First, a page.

DTI is an analysis technique of non-invasive diffusion MRI that is sensitive to the diffusion of water within tissues. It has been mainly used to monitor WM tracts in the brain [16], since the microstructure of fiber tracts in WM presents a directional dependence to water diffusion within their vicinity, where the diffusion of water parallel to axons is (normally) faster than that in the perpendicular directions. Scalar measures, such as fractional anisotropy (FA), typically scaled between 0 and 1 are used to indicate the degree of directional dependence. Low values indicate isotropic diffusion; that is, equal in all directions, as would be observed in cerebrospinal fluid or gray matter (GM). High values indicate anisotropic diffusion; that is, diffusion that has a preferred orientation, as would be observed in WM where water displaces faster parallel to the fiber, bi-directionally [17]. Specialized diffusion MRI acquisitions that measure water diffusion in multiple directions combined with advanced processing methods convert the acquired signal into diffusion tensor maps and into various other scalar maps that provide additional information about the WM tracts in the brain. Common scalar metrics derived from the DTI analysis are shown in Table 1.
Table 1

Common scalar metrics for diffusion tensor imaging analysis

Metric

Description

Fractional anisotropy (FA)

Describes the anisotropy of water diffusion. Measured as a unitless scalar value between 0 and 1 with 0 being completely isotropic. Thought to be related to WM integrity. Changes in FA have been associated with TBI

Relative anisotropy (RA)

Represents the ratio of the anisotropic part of the diffusion tensor to its isotropic part. An alternative measure for FA

Axial diffusivity (AD)

Describes the magnitude of diffusion along its principal orientation. In WM this will measure diffusion along the axon. May be more specific to axonal degeneration

Radial diffusivity (RD)

Describes the magnitude of the diffusion in the plane perpendicular to the principal orientation. In WM, radial diffusivity is perpendicular to the fiber orientation. May be modulated by myelin in the WM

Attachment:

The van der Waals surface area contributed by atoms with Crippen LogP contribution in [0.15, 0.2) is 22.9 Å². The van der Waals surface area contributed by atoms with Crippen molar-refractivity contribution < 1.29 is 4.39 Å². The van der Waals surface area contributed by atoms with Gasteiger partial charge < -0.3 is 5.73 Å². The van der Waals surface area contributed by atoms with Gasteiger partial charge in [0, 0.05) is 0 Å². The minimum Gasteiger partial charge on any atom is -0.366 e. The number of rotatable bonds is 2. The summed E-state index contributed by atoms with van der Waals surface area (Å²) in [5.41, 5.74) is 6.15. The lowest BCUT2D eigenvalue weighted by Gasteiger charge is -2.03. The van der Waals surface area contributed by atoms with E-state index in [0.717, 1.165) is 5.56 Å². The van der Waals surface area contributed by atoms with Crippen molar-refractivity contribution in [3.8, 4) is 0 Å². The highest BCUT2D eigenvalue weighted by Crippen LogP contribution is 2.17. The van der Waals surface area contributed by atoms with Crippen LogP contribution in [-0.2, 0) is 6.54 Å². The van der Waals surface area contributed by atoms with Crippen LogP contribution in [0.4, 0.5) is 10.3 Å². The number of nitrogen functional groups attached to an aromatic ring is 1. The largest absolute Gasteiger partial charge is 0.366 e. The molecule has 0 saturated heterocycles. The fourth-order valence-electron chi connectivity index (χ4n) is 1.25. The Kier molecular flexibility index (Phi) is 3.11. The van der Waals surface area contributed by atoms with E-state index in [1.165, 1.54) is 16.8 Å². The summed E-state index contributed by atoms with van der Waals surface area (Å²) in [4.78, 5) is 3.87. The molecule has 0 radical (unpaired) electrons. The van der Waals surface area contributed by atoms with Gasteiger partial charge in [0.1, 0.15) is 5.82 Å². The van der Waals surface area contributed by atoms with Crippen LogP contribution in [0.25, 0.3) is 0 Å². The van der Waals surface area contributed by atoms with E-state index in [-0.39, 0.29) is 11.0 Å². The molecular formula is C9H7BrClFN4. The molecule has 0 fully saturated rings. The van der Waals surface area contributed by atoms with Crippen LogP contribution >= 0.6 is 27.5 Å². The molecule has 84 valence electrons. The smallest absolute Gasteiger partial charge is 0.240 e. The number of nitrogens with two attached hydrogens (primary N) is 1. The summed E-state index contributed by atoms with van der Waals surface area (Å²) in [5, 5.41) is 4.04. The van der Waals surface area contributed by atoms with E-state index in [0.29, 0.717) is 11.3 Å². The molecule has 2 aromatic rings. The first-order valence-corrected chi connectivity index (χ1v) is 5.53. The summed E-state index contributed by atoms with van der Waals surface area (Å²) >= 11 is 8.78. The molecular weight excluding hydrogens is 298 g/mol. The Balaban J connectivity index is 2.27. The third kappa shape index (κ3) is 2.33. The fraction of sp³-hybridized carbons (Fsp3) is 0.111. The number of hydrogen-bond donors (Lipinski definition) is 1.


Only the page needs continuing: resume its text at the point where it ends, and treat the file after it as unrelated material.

Mean diffusivity (MD)

Describes the magnitude of diffusion regardless of direction. Proportional to the trace of the diffusion tensor, with units of m2/s. Also known as the apparent diffusion coefficient (ADC). Increased MD has been associated with TBI

TBI, traumatic brain injury; WM, white matter.

Diffusion tensor imaging changes in repetitive brain trauma

DTI has been extensively studied in severe TBI and mTBI. The reader is referred to recent excellent reviews that provide extensive coverage of these studies [11, 18, 19]. Here, we focus on studies that have explored DTI in the context of RBT.

Early DTI studies of patients with likely RBT focused on boxers. For example, Zhang and colleagues [20] performed anatomic MRI and DTI in boxers and matched controls. They found that both the mean diffusivity (MD) averaged over the whole brain (MDav) and its distribution width (σ) were significantly increased compared to controls. Increased MDav was related to the frequency of hospitalizations for the boxers and may be present without any obvious anatomic anomalies. Chappell and colleagues [21] explored spatial heterogeneity of the diffusion signal in a cohort of boxers. Compared to controls, increases in MD and decreases in FA were identified in the WM, while decreases in MD were observed in GM. Interestingly, the authors found MD increases in the cerebellum, where defects in glucose metabolism in RBT patients have been seen with PET [22]. In a subsequent study, the authors found that a multivariate, linear discrimination approach was able to reveal more diffuse microstructure changes in the subcortical regions of the brain such as the thalamus and internal capsules in a cohort of boxers compared to traditional means of DTI analysis [23].